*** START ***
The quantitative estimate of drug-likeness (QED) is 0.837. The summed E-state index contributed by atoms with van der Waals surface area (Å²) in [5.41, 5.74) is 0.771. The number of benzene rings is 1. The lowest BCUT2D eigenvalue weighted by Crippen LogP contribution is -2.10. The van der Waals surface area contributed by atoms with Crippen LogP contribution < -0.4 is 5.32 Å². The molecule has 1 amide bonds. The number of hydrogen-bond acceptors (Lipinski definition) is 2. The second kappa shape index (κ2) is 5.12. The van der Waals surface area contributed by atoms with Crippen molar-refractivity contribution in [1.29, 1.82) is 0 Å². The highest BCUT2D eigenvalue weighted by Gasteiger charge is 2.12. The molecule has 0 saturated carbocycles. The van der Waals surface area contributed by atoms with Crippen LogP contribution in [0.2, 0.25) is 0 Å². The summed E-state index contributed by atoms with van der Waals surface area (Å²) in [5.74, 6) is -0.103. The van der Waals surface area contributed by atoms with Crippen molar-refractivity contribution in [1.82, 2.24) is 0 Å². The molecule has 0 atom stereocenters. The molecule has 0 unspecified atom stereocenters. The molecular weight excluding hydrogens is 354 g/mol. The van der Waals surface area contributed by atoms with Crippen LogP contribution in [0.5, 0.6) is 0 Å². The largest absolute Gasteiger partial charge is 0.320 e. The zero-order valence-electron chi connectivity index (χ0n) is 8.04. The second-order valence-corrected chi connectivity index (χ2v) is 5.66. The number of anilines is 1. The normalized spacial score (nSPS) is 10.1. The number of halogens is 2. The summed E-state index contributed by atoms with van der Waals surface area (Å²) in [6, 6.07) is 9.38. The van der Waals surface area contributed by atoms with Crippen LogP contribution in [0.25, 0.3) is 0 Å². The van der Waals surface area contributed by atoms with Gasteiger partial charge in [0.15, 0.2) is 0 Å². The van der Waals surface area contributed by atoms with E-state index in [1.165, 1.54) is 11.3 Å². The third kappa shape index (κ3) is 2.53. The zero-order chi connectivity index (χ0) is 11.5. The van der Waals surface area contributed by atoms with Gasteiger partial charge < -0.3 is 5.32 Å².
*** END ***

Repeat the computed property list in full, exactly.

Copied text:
The quantitative estimate of drug-likeness (QED) is 0.837. The summed E-state index contributed by atoms with van der Waals surface area (Å²) in [5.41, 5.74) is 0.771. The number of benzene rings is 1. The lowest BCUT2D eigenvalue weighted by Crippen LogP contribution is -2.10. The van der Waals surface area contributed by atoms with Crippen LogP contribution < -0.4 is 5.32 Å². The molecule has 1 amide bonds. The number of hydrogen-bond acceptors (Lipinski definition) is 2. The second kappa shape index (κ2) is 5.12. The van der Waals surface area contributed by atoms with Crippen molar-refractivity contribution in [1.29, 1.82) is 0 Å². The highest BCUT2D eigenvalue weighted by Gasteiger charge is 2.12. The molecule has 0 saturated carbocycles. The van der Waals surface area contributed by atoms with Crippen LogP contribution in [0.2, 0.25) is 0 Å². The summed E-state index contributed by atoms with van der Waals surface area (Å²) in [5.74, 6) is -0.103. The van der Waals surface area contributed by atoms with Crippen molar-refractivity contribution in [1.82, 2.24) is 0 Å². The molecule has 0 atom stereocenters. The molecule has 0 unspecified atom stereocenters. The molecular weight excluding hydrogens is 354 g/mol. The van der Waals surface area contributed by atoms with Crippen LogP contribution in [0.5, 0.6) is 0 Å². The largest absolute Gasteiger partial charge is 0.320 e. The zero-order valence-electron chi connectivity index (χ0n) is 8.04. The second-order valence-corrected chi connectivity index (χ2v) is 5.66. The number of anilines is 1. The normalized spacial score (nSPS) is 10.1. The number of halogens is 2. The summed E-state index contributed by atoms with van der Waals surface area (Å²) in [6, 6.07) is 9.38. The van der Waals surface area contributed by atoms with Crippen LogP contribution in [0.25, 0.3) is 0 Å². The van der Waals surface area contributed by atoms with Gasteiger partial charge in [0.15, 0.2) is 0 Å². The van der Waals surface area contributed by atoms with E-state index in [1.165, 1.54) is 11.3 Å². The third kappa shape index (κ3) is 2.53. The zero-order chi connectivity index (χ0) is 11.5. The van der Waals surface area contributed by atoms with Gasteiger partial charge < -0.3 is 5.32 Å².